Mysuru: Even as Health authorities are taking measures to prevent the outbreak of vector borne diseases, a total of 71 cases of dengue have been reported from across the district since January this year.
According to District Vector Borne Diseases Control Officer Dr. Chidambara, in all, 464 blood samples were tested for dengue, out of which 71 was confirmed positive since January this year when compared to 123 at this point last year.
Dengue scare is high in crowded localities such as Janata Nagar, Neelakantanagar Jayanagar, Udayagiri and K.G. Koppal. Hospitals, Diagnostic Centres and Private Pathology Labs are getting hundreds of blood samples every day to test samples for dengue and other vector-borne diseases.
With the number of dengue cases increasing, the blame is on lack of co-ordination between the Health and Family Welfare Department, local bodies, private hospitals and diagnostic centres, coupled with the negligence of citizens.
The Aedes Aegypti mosquito which carries dengue virus is normally active during the day. The Mysuru City Corporation (MCC), which has launched a full scale ‘Swachh Bharath’ campaign in city, seems to have forgotten its role in containing the spread of this deadly disease. Garbage dumps along the roads and vacant spaces, overflowing drainages and uncovered drainages have become mosquito breeding centres, say officials.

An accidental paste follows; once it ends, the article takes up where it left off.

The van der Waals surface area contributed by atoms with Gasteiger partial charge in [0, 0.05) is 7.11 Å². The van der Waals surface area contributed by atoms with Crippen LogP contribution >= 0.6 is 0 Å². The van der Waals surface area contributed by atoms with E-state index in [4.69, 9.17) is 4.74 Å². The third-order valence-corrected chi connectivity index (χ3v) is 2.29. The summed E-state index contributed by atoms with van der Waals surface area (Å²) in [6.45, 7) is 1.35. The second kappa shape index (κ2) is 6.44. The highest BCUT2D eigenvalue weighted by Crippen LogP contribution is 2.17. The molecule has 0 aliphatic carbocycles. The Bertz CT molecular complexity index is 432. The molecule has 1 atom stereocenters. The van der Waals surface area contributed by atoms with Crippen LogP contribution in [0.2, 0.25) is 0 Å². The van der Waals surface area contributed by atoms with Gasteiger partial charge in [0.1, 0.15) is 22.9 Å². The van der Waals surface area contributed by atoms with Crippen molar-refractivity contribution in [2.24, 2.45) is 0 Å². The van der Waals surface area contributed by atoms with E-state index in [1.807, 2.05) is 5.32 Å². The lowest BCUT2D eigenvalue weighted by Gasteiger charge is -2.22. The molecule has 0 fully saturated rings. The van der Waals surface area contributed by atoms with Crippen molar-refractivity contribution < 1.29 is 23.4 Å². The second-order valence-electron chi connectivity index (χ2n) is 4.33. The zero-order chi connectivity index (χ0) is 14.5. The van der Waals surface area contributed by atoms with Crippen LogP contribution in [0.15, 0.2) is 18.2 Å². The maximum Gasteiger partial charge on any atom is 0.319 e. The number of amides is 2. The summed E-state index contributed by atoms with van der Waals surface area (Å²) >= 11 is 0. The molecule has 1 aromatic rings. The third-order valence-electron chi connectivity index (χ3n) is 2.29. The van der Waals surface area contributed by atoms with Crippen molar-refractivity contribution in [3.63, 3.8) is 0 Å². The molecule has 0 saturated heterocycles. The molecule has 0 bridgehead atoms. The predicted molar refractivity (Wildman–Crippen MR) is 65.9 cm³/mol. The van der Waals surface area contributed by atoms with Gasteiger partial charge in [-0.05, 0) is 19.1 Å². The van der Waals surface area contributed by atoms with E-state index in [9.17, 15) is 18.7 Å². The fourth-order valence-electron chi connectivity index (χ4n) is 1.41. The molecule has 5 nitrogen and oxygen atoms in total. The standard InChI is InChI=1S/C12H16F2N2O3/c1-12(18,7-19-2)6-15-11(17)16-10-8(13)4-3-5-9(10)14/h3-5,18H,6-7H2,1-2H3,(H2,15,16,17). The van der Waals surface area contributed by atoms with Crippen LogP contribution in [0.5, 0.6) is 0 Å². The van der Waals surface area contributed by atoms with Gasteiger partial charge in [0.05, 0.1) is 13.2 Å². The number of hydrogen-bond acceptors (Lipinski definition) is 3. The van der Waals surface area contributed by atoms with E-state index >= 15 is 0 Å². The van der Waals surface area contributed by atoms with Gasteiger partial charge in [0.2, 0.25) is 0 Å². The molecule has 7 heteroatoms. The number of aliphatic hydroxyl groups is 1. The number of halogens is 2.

Though the MCC has deployed autos, tippers and tractors for garbage clearance, most of the wards are dotted with overflowing garbage bins in the absence of daily clearance.
Dr. Chidambara says that unhygienic conditions are the main cause for dengue spread. He said that water tanks, drains, barrels and other water containers should be cleared once a fortnight. Also it is necessary to ensure that there is no water stored in tyres, coconut shells, flower pots, broken glass bottles, open plastic bottles and cups and the like, as these turn into mosquito breeding centres.
He said that blood samples for suspect dengue cases must be tested as per ELISA (Enzyme Linked Immunosorbent Assays) procedure. As this type test needs sophisticated equipment, it takes some time to issue blood test reports. Also, the ELISA testing method is not generally available in private hospitals or labs, other than at the district surveillance lab.
Usually, private labs resort to Rapid Card Test, which is not all that dependable, as nearly 60 percent of the reports have proved wrong. He said that the action can be taken against private hospitals for using unreliable means of blood testing and wrong reports.